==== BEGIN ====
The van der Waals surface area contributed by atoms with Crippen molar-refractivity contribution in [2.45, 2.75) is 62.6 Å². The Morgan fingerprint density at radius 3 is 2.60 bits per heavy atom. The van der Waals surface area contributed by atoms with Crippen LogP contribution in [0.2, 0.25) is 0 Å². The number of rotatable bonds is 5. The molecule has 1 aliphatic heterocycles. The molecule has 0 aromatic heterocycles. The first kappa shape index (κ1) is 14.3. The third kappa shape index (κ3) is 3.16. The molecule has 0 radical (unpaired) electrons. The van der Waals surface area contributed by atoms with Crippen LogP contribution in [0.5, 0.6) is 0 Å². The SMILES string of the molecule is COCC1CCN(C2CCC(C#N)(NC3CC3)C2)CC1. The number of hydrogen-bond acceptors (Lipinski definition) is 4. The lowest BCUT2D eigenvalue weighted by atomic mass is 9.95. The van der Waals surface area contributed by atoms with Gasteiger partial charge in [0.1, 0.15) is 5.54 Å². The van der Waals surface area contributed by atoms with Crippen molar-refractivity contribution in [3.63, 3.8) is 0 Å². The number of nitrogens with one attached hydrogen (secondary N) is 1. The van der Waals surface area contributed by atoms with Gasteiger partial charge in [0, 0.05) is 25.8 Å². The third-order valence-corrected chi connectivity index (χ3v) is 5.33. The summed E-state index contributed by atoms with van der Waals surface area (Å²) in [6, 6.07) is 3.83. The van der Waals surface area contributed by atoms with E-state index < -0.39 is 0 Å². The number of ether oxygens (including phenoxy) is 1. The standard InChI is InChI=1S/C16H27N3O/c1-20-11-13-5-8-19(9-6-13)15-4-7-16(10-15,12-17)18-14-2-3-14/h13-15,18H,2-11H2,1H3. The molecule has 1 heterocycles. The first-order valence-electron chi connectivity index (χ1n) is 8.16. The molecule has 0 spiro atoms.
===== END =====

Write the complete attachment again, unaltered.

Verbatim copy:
The van der Waals surface area contributed by atoms with Crippen molar-refractivity contribution in [2.45, 2.75) is 62.6 Å². The Morgan fingerprint density at radius 3 is 2.60 bits per heavy atom. The van der Waals surface area contributed by atoms with Crippen LogP contribution in [0.2, 0.25) is 0 Å². The number of rotatable bonds is 5. The molecule has 1 aliphatic heterocycles. The molecule has 0 aromatic heterocycles. The first kappa shape index (κ1) is 14.3. The third kappa shape index (κ3) is 3.16. The molecule has 0 radical (unpaired) electrons. The van der Waals surface area contributed by atoms with Crippen LogP contribution in [0.5, 0.6) is 0 Å². The SMILES string of the molecule is COCC1CCN(C2CCC(C#N)(NC3CC3)C2)CC1. The number of hydrogen-bond acceptors (Lipinski definition) is 4. The lowest BCUT2D eigenvalue weighted by atomic mass is 9.95. The van der Waals surface area contributed by atoms with Gasteiger partial charge in [0.1, 0.15) is 5.54 Å². The van der Waals surface area contributed by atoms with Crippen molar-refractivity contribution in [3.63, 3.8) is 0 Å². The number of nitrogens with one attached hydrogen (secondary N) is 1. The van der Waals surface area contributed by atoms with Gasteiger partial charge in [0, 0.05) is 25.8 Å². The third-order valence-corrected chi connectivity index (χ3v) is 5.33. The summed E-state index contributed by atoms with van der Waals surface area (Å²) in [6, 6.07) is 3.83. The van der Waals surface area contributed by atoms with E-state index < -0.39 is 0 Å². The number of ether oxygens (including phenoxy) is 1. The standard InChI is InChI=1S/C16H27N3O/c1-20-11-13-5-8-19(9-6-13)15-4-7-16(10-15,12-17)18-14-2-3-14/h13-15,18H,2-11H2,1H3. The molecule has 1 heterocycles. The first-order valence-electron chi connectivity index (χ1n) is 8.16. The molecule has 0 spiro atoms.